Beneath the surface of the varying competitive order of the top four cars at the Bahrain Grand Prix between FP1 and qualifying a lot was going on. For once even the top teams were not fully in control of their environment – and that environment kept changing.
The Welsh stone within Bahrain’s Sakhir circuit’s surface is the most abrasive of the whole season. The track has not been resurfaced since new in 2004 and as it’s wearing down over time it’s becoming more sensitive than ever.
The track is already volatile through the wild differences seen in temperatures and wind just during the course of a normal day. But into the equation now must also be fed the greater sensitivity of its surface.
But perhaps an even bigger disruptor is the new front Pirelli, a far stronger, grippier tyre than before, so making the cars more naturally oversteery – or at least less understeery.
But at Sakhir you have to introduce a measure of understeer in order to protect the rears which are subject to severe stress here. So in trying to engineer-in understeer the teams are moving further away from the car’s natural balance than was the case last year. That makes getting the compromise right between qualifying and race pace even trickier.
The car now errs naturally more towards qualifying (where an oversteer balance is generally faster) and away from the race (where an understeer balance will bring you better stint pace) compared to last year.
This has made for two seriously difficult puzzles for the teams to solve. Firstly, the track was way different to just a week ago and so much of the fine-honing of testing was rendered less relevant than expected. Secondly, because the compromise between qualifying and race balance is different this year, trying to predict where best to pitch the car balance is not a straightforward task.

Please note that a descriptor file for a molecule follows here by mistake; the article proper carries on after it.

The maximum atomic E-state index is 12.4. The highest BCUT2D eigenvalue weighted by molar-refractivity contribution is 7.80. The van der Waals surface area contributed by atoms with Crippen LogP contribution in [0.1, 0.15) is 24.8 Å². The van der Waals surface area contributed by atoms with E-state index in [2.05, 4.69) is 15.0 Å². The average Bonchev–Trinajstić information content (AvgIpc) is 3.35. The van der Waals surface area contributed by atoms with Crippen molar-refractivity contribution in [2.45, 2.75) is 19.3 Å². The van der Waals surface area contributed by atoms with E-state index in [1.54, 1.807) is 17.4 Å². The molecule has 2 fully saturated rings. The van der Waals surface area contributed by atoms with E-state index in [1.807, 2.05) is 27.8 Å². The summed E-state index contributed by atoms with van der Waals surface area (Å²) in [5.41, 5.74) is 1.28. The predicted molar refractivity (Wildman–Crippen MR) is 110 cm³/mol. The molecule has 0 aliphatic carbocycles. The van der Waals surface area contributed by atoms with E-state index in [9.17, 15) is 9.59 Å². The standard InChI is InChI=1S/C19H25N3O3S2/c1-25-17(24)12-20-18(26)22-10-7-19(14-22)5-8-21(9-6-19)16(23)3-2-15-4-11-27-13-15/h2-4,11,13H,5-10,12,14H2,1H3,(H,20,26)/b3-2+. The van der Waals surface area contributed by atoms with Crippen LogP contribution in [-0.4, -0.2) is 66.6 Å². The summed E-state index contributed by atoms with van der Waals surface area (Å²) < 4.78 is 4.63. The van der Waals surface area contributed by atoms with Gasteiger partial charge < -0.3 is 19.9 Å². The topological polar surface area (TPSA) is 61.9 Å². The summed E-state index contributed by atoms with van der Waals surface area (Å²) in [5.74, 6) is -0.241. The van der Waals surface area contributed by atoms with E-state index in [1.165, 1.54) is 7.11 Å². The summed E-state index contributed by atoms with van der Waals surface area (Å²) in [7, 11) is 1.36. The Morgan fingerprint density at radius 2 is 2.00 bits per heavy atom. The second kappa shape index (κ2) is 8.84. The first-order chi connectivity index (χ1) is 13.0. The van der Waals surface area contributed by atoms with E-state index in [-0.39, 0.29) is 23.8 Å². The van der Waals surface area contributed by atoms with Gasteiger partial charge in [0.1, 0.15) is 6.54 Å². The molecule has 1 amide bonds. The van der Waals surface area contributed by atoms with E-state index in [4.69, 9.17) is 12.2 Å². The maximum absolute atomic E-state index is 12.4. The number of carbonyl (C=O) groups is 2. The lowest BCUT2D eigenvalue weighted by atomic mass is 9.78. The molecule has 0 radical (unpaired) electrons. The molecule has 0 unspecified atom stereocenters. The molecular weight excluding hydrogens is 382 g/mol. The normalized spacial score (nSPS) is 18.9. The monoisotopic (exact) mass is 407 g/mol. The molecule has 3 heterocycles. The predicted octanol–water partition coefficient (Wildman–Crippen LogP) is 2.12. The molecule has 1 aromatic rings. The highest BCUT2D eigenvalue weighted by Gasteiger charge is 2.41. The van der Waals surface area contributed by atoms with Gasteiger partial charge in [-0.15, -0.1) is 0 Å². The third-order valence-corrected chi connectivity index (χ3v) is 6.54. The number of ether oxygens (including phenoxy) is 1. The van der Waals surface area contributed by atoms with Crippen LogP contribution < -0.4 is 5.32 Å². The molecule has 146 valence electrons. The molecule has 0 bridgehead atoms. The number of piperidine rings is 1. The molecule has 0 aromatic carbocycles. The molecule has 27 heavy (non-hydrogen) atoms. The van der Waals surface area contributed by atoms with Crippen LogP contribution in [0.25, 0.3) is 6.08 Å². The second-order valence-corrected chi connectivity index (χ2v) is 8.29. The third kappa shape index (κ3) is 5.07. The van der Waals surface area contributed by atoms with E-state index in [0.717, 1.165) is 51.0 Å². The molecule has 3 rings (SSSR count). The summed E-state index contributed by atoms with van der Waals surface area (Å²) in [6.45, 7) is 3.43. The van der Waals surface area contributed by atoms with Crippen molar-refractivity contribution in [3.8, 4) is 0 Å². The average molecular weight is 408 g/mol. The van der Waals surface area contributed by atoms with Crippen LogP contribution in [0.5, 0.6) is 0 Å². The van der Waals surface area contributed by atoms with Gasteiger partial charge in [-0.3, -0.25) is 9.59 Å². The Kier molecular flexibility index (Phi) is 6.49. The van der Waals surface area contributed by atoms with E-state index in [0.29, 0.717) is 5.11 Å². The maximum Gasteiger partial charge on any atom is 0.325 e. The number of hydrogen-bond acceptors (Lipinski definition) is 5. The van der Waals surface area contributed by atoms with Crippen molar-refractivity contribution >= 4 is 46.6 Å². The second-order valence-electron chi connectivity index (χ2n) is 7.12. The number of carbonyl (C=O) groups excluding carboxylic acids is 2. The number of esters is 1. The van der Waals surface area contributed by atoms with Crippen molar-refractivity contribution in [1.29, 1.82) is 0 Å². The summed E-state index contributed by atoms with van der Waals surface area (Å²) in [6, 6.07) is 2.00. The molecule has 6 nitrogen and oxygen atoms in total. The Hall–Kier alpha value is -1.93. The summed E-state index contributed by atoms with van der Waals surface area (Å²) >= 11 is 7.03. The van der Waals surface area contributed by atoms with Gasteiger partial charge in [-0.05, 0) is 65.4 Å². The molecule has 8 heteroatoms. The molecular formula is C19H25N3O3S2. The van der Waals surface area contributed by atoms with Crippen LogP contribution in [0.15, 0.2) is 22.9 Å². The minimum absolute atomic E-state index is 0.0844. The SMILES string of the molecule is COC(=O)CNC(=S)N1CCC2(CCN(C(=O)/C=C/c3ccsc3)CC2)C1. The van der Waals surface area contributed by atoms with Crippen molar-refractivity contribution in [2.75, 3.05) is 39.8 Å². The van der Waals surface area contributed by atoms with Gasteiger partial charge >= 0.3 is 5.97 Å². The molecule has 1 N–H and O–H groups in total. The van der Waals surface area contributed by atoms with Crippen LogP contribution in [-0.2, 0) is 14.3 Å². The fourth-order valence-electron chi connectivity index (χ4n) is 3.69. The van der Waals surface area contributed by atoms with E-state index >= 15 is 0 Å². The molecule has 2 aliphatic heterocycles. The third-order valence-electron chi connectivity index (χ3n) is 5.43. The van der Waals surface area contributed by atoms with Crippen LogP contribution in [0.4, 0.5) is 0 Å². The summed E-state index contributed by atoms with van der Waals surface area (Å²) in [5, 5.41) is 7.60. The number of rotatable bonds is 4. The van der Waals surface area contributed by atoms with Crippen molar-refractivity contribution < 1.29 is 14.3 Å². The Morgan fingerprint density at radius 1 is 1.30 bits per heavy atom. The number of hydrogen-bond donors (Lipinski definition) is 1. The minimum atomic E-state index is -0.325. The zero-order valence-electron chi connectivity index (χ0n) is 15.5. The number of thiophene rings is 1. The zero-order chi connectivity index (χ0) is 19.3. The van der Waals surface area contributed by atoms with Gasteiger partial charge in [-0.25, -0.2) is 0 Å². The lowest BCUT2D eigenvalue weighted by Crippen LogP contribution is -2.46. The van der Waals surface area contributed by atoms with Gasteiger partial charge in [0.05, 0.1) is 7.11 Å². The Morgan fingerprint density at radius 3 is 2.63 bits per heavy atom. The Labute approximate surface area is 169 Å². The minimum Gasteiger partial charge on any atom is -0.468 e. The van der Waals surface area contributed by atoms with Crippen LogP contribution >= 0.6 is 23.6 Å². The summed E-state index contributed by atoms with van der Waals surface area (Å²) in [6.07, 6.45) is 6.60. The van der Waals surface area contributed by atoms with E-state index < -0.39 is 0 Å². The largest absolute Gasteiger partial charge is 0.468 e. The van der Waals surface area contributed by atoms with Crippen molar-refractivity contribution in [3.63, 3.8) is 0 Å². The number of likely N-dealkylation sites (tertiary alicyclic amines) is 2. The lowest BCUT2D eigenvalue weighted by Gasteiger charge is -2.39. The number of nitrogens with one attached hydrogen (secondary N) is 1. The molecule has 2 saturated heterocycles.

So the top four teams of Red Bull, Ferrari, Aston Martin and Mercedes have wrestled with these conundrums within a constantly-changing environment: the natural differences in track grip here between a run in FP1 and FP3 on a track of 42C and the 23C seen in the floodlit dusk of FP2 and qualifying. Then the wind direction influenced by the tides of the nearby sea.
Now on top of all that, the new tyre means the car balance is changing more in reaction to changes in the track’s grip level which itself is changing more than before! This has made the relative form of these four cars extremely volatile over the weekend so far.
The Red Bull, which had looked comfortably fastest in testing, was suddenly wayward on Friday morning and only gradually less so into the evening of FP2. In simplistic terms as the track grip increased in the cool of the evening, so the balance moved away from the initial oversteer to something more neutral. So that by the time of the FP2 long runs Max Verstappen was in good shape.
Come the low grip of the hot track in FP3, the imbalance returned and he was shaded to the best time by Fernando Alonso’s Aston Martin. But how much of that imbalance should they tune that out, given the anticipated change in track grip in the cool of qualifying?
This is an occupational hazard of any dusk race meeting, but this being the first time those adjustments have had to be anticipated with the new front tyre, they’re likely not made with so much confidence.
Asked how much he changed his set-up through the weekend, polesitter Verstappen replied: “A lot. I went left and right and back to the middle, found a bit of a compromise.
“It’s unusual you make such big changes but in qualifying that was probably the best balance I’ve had throughout the weekend so far. Race pace should normally be our strong point compared to one-lap pace so hopefully we can show that.”
“The balance has been really different from testing,” added second-fastest Sergio Perez. “We’d done lots of kilometres here but then we arrive here to find it very different. We’ve been making massive changes.
“I think in the end we knew we had to compromise the quali pace for tomorrow’s race…. We don’t fully understand why there was so much variation but after the weekend I think we’ll have more of an idea.”
Ferrari’s Charles Leclerc qualified third, having made only one run in Q3. This was very much a strategic choice. That first run had him within a tenth-and-a-half of Verstappen and with the track getting quicker as it cooled, sitting out the final run cost him a place to Perez.